“I think it definitely opens the ice when you’re skating out there,” Graovac said. “When you have the size and if I can show my speed and keep my feet moving it’s definitely an eye-opener.”

Graovac has made himself a force to reckoned with through camp, which has helped him survive a series of cuts and puts him closer to a roster spot. (Sammi Silber/THW)

When it comes to standing out from other Capitals forwards at camp so far, the Brampton, Ontario native thinks that it comes down to increase his overall value.

“I just want to show my size and my speed, and I think that’s something that the lineup needs,” Graovac said. “If I can PK and really fill those spots, not only fill them but like take charge with it, I think that will open a couple eyes. Just show all aspects of my game. I have versatility; winger, centerman, PK, wherever you need me, I’m going to do the best I can in that spot.”

Tyler Graovac – Taking Center Stage

Emerging as one of the top up-and-coming prospects at camp, Tyler Graovac also mentioned that he has learned a lot from the veterans and star players in the dressing room.

“They communicate really well,” Graovac said. “Really nice guys and they keep the room very positive. It’s only been a weekend at camp, but you can see the leadership in the room. Very positive, and the communication is always there and it’s really nice to be part of that group.”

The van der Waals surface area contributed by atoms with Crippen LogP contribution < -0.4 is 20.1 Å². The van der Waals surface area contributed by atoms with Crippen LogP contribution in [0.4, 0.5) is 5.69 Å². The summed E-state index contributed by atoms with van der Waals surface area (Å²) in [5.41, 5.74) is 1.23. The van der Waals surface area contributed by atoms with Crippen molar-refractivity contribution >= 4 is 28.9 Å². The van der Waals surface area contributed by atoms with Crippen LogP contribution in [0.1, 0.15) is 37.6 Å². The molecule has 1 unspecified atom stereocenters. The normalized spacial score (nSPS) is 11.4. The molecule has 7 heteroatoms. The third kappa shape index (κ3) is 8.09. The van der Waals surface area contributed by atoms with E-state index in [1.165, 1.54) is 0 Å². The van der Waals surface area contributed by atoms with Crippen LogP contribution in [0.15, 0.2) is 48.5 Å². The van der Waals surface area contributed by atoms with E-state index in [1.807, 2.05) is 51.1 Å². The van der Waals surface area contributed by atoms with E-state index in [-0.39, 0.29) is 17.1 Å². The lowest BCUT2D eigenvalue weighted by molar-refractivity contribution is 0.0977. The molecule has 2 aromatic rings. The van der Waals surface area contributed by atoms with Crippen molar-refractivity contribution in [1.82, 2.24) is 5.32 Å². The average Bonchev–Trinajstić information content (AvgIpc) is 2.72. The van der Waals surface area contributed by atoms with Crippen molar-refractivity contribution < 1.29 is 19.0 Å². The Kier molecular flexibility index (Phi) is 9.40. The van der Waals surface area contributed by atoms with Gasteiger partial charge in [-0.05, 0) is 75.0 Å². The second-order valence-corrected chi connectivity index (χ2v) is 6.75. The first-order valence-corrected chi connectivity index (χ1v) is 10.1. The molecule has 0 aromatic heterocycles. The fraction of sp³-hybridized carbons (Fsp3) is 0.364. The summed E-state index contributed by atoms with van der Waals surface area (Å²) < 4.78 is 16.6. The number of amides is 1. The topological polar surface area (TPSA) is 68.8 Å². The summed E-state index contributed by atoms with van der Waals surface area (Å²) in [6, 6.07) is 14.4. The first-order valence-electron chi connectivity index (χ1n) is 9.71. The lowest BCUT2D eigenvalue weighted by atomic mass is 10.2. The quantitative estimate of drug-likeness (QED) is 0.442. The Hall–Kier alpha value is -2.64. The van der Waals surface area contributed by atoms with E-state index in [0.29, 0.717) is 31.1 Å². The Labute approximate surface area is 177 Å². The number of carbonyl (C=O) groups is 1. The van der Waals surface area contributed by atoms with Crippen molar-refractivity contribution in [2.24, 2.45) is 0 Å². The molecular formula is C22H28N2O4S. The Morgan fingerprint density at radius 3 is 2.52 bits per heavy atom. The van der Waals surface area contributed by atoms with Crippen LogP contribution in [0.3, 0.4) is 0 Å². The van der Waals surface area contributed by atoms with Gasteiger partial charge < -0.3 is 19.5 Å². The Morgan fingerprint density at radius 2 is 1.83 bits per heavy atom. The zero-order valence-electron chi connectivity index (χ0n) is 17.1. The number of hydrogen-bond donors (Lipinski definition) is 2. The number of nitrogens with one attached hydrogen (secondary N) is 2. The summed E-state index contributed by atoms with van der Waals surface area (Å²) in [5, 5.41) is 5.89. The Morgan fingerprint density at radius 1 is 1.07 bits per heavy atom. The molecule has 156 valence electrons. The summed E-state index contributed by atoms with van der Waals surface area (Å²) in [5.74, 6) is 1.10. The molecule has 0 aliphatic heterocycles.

Out of the players that he has specifically looked up to, he said it’s hard to truly target in on one player who he has truly clicked with, simply because he has gotten the chance to be around many different role models.

Tyler Graovac

Throughout his career, Graovac has gotten the chance to play with and learn a lot from some of the league’s elite players. (Bruce Fedyck-USA TODAY Sports)


“I’ve been fortunate enough to play with so many almost-legends in the league,” Graovac said. “Last year I played with Mikko Koivu and Eric Staal and kind of look up to them and you come into these kinds of rooms and you see Backstrom and Oshie and Ovechkin and even a guy like Beagle.”